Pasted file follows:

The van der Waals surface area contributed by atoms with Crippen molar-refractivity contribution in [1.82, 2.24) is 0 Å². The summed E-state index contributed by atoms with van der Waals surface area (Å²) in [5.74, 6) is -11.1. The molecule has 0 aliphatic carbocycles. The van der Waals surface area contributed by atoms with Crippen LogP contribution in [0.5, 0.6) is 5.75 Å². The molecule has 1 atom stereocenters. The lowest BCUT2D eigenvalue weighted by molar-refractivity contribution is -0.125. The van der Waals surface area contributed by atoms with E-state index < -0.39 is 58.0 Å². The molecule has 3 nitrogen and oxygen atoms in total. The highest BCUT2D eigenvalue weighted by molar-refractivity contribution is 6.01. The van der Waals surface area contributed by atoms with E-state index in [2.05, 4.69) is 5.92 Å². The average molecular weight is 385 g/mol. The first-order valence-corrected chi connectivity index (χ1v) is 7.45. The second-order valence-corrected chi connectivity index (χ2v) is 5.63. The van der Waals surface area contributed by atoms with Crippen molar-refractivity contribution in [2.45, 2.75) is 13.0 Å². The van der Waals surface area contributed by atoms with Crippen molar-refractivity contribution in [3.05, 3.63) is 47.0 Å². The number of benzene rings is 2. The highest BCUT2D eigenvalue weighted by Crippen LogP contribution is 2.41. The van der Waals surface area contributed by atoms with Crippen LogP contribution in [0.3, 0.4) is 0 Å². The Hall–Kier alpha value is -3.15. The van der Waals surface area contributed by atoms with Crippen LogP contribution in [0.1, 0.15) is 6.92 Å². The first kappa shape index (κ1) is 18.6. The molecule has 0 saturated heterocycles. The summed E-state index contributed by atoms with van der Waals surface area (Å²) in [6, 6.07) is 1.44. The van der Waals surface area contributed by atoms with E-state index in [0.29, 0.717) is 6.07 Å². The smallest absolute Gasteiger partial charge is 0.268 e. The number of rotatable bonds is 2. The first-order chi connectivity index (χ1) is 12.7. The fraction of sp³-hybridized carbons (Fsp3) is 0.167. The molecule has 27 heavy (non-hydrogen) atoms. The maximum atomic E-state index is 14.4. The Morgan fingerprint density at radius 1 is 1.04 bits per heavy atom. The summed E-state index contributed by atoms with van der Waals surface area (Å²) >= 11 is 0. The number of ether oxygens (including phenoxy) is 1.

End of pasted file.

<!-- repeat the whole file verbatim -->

The van der Waals surface area contributed by atoms with Crippen molar-refractivity contribution in [1.82, 2.24) is 0 Å². The summed E-state index contributed by atoms with van der Waals surface area (Å²) in [5.74, 6) is -11.1. The molecule has 0 aliphatic carbocycles. The van der Waals surface area contributed by atoms with Crippen LogP contribution in [0.5, 0.6) is 5.75 Å². The molecule has 1 atom stereocenters. The lowest BCUT2D eigenvalue weighted by molar-refractivity contribution is -0.125. The van der Waals surface area contributed by atoms with E-state index < -0.39 is 58.0 Å². The molecule has 3 nitrogen and oxygen atoms in total. The highest BCUT2D eigenvalue weighted by molar-refractivity contribution is 6.01. The van der Waals surface area contributed by atoms with E-state index in [2.05, 4.69) is 5.92 Å². The average molecular weight is 385 g/mol. The first-order valence-corrected chi connectivity index (χ1v) is 7.45. The second-order valence-corrected chi connectivity index (χ2v) is 5.63. The van der Waals surface area contributed by atoms with Crippen molar-refractivity contribution in [2.45, 2.75) is 13.0 Å². The van der Waals surface area contributed by atoms with Crippen molar-refractivity contribution in [3.05, 3.63) is 47.0 Å². The number of benzene rings is 2. The highest BCUT2D eigenvalue weighted by Crippen LogP contribution is 2.41. The van der Waals surface area contributed by atoms with Crippen LogP contribution in [0.3, 0.4) is 0 Å². The Hall–Kier alpha value is -3.15. The van der Waals surface area contributed by atoms with Crippen LogP contribution in [0.1, 0.15) is 6.92 Å². The first kappa shape index (κ1) is 18.6. The molecule has 0 saturated heterocycles. The summed E-state index contributed by atoms with van der Waals surface area (Å²) in [6, 6.07) is 1.44. The van der Waals surface area contributed by atoms with E-state index in [0.29, 0.717) is 6.07 Å². The smallest absolute Gasteiger partial charge is 0.268 e. The number of rotatable bonds is 2. The first-order chi connectivity index (χ1) is 12.7. The fraction of sp³-hybridized carbons (Fsp3) is 0.167. The molecule has 27 heavy (non-hydrogen) atoms. The maximum atomic E-state index is 14.4. The Morgan fingerprint density at radius 1 is 1.04 bits per heavy atom. The summed E-state index contributed by atoms with van der Waals surface area (Å²) >= 11 is 0. The number of ether oxygens (including phenoxy) is 1.